You’ve got to hand it to Mikael Åkerfeldt. Moving away from the heavier side of Opeth’s music must have taken some serious balls, especially when that’s what won them their initial fanbase. We thought we’d head down to Brixton and get our prog fix.
Six things we learnt when Opeth played in London:
1) Pain of Salvation prove to be a great choice of support, showcasing tracks off their eighth studio album Road Salt Two. Daniel Gildenlöw’s bluesy voice sits perfectly over their vintage prog-inspired riffs and despite the muddy treatment of the Academy’s acoustics, the band show they are capable of great things.
2) As we were hoping, tonight Opeth set’s is very much Heritage themed – focusing on newer tracks as well as older material that explores Opeth’s more melodic side. In fact there’s not one death metal growl, at least not from the band. It’s always been obvious Mikael Åkerfeldt has a beautiful singing voice and tonight we are treated to more of it than usual.
3) It’s great to witness serious bands displaying a healthy sense of humour and Opeth seem to be in particularly good spirit – jamming the chords to ‘Faith’ (yes the George Michael song) for the crowd to sing along to. Later Mikael treats us to a slice of Whitesnake’s ‘Slow An’ Easy’ which ironically less people seem to recognise.
4) In terms of dynamics, this could be the best we’ve ever seen Opeth – even surpassing the greatness of that Damnation set at Shepherd’s Bush in 2003 when the band recorded their first live DVD. Songs like ‘I Feel The Dark’ explore the acoustic-led, folky side of Opeth whilst the sheer doominess of ‘A Fair Judgement’ prove Opeth can still be heavy without playing the death metal card.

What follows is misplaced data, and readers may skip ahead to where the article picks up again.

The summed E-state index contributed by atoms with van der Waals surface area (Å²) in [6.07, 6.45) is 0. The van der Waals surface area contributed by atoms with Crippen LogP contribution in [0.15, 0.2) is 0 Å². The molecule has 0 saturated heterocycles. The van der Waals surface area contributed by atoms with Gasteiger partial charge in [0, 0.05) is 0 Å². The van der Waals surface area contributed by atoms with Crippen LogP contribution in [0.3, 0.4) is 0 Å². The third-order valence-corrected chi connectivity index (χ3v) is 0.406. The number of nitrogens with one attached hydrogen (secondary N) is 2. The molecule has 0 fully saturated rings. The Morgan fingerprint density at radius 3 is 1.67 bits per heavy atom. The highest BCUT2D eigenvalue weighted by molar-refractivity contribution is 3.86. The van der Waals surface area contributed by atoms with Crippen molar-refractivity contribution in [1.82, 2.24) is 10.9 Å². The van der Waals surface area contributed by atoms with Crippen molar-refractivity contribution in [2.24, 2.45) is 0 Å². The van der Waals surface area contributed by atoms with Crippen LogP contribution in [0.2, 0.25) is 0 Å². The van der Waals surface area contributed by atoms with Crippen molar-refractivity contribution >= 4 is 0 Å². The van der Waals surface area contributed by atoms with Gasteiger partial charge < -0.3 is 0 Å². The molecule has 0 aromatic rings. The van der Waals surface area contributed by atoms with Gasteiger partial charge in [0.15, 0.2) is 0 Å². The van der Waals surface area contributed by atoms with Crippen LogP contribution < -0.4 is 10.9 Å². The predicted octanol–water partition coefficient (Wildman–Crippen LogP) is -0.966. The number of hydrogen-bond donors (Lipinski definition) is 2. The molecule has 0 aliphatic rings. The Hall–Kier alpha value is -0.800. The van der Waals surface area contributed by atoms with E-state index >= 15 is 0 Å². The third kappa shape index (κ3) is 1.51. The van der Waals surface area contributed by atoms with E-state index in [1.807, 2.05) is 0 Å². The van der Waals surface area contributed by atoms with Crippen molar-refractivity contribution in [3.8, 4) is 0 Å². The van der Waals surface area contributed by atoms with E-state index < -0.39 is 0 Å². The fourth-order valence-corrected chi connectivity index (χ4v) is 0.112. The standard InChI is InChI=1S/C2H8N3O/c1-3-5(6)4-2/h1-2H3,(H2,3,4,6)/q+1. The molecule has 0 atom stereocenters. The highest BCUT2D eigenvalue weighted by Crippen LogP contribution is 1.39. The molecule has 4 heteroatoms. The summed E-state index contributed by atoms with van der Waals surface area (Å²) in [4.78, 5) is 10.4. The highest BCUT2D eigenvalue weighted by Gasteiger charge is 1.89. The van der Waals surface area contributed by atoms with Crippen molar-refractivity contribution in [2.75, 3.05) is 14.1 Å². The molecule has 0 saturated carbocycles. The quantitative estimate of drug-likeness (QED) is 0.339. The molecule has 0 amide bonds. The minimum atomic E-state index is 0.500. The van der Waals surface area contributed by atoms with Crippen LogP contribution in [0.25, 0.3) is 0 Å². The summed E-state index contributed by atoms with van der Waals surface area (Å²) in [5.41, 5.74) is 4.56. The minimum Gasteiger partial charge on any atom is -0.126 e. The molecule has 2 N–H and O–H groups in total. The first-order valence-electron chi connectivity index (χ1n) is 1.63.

5) It’s fairly busy in here tonight and would probably have sold out if Devin Townsend wasn’t in town performing Ghost in its entirety. If both bands were put together on the same bill, that would have been a prog-metal (well, less of the metal) wet dream.
6) The reaction to Heritage has been very good, despite the risk run by phasing out their extreme metal elements. This crowd are clearly loving what Opeth are doing right now, showing deep appreciation for a band that aren’t afraid to evolve. Tonight they remind us of just how boring “safe” music really is and how much we love them for daring to surprise us.